Shrimp Boats

Going Back to Galveston*

This post comes to you from Shrimp Boat Projects

*in deference to the essay by M. Jimmie Killingsworth and the photographs by Geoff Winningham in the book Going Back to Galveston


– excerpt from the historical marker “PIER 19 MOSQUITO FLEET BERTH”  installed by the Texas Historical Commission at Pier 19 in Galveston.

We often meet people in Houston who think our project is happening in Galveston, Houston’s neighboring city to the south. We always let them know that the project is actually happening on Galveston Bay, not Galveston. This doesn’t always clarify things. “But you keep your boat in Galveston, right?” has sometimes been the next question. “Actually, we keep it in San Leon, which is a town on the bay, in between Houston and Galveston,” is what I find myself saying in response, which usually does the trick, even if folks don’t really know where San Leon is.

None of this is really very surprising. If we’re doing anything involving shrimping in this region, we might as well be in Galveston, such is the lasting historic connection between shrimping and place there. Galveston’s bay shrimp boats, popularly known as the Mosquito Fleet, still tie up at a prominent spot on the city’s harbor, just as they always have, it seems. There may be fewer boats these days, but they still command a large presence in the tourist’s gaze and share a well-trafficked area of public waterfront with museums, parks, restaurants and seafood markets. It seems that not many other working fleets can claim that kind of real estate these days.

Over the summer, we got an email from some folks in Galveston who have revived the Galveston Island Shrimp Festival and Blessing of the Fleet (now called the Blessing of Da’Feet) for the last two years and were planning to do it again this year. And they wanted our help. Really? We weren’t immediately sure how we could help. Afterall, our boat was still sitting on blocks at the boatyard and we had no idea when we’d be launching, let alone learning how to catch shrimp. The latest humbling moment in a never-ending trajectory of humbling moments. But they thought the intent of our project might dovetail with their festival so after a lunchtime meeting in Galveston, we happily agreed to at least host a booth where we could share our project and perhaps some of the inspiration behind it. And maybe participate in their Gumbo Cookoff, fresh off our 17th place finish at the last Blessing of the Fleet cookoff in May. Participating in the festival’s boat parade and Blessing of Da’Feet seemed amazingly unattainable, and frankly we were still suffering from the letdown of the last Blessing event at the Kemah Boardwalk. Even if our boat was seaworthy and we were capable of piloting it the 2 hour ride to Galveston, would this Blessing be any more legitimate than the last one? (see our blog entry “Mixed Blessings” below for further reading on this.)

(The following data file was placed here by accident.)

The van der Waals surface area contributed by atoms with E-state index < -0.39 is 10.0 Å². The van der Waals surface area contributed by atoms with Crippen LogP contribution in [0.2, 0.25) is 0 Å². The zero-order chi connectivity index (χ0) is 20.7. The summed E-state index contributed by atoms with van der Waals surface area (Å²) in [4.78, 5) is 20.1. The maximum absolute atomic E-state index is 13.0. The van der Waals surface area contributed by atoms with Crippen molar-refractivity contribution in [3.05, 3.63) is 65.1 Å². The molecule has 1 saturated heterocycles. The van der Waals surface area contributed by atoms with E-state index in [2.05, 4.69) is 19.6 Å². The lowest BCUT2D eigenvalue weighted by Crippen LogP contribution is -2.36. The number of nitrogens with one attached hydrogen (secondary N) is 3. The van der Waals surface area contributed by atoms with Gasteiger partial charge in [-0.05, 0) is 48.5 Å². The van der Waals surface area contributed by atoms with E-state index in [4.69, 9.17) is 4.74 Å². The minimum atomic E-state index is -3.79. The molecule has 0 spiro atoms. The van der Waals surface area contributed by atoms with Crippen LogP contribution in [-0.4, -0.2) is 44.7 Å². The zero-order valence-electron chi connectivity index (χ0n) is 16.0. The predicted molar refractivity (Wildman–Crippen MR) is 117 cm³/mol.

Photographs by Geoff Winningham, from the book Going Back to Galveston

What a difference a few months make.  By early September our string of boat problems seemed to be dying to a murmur, and if we squinted, it looked as if our boat might actually be ready for the parade and blessing. Not only that, but our longtime sentimental attachment to Galveston was more palpable than ever.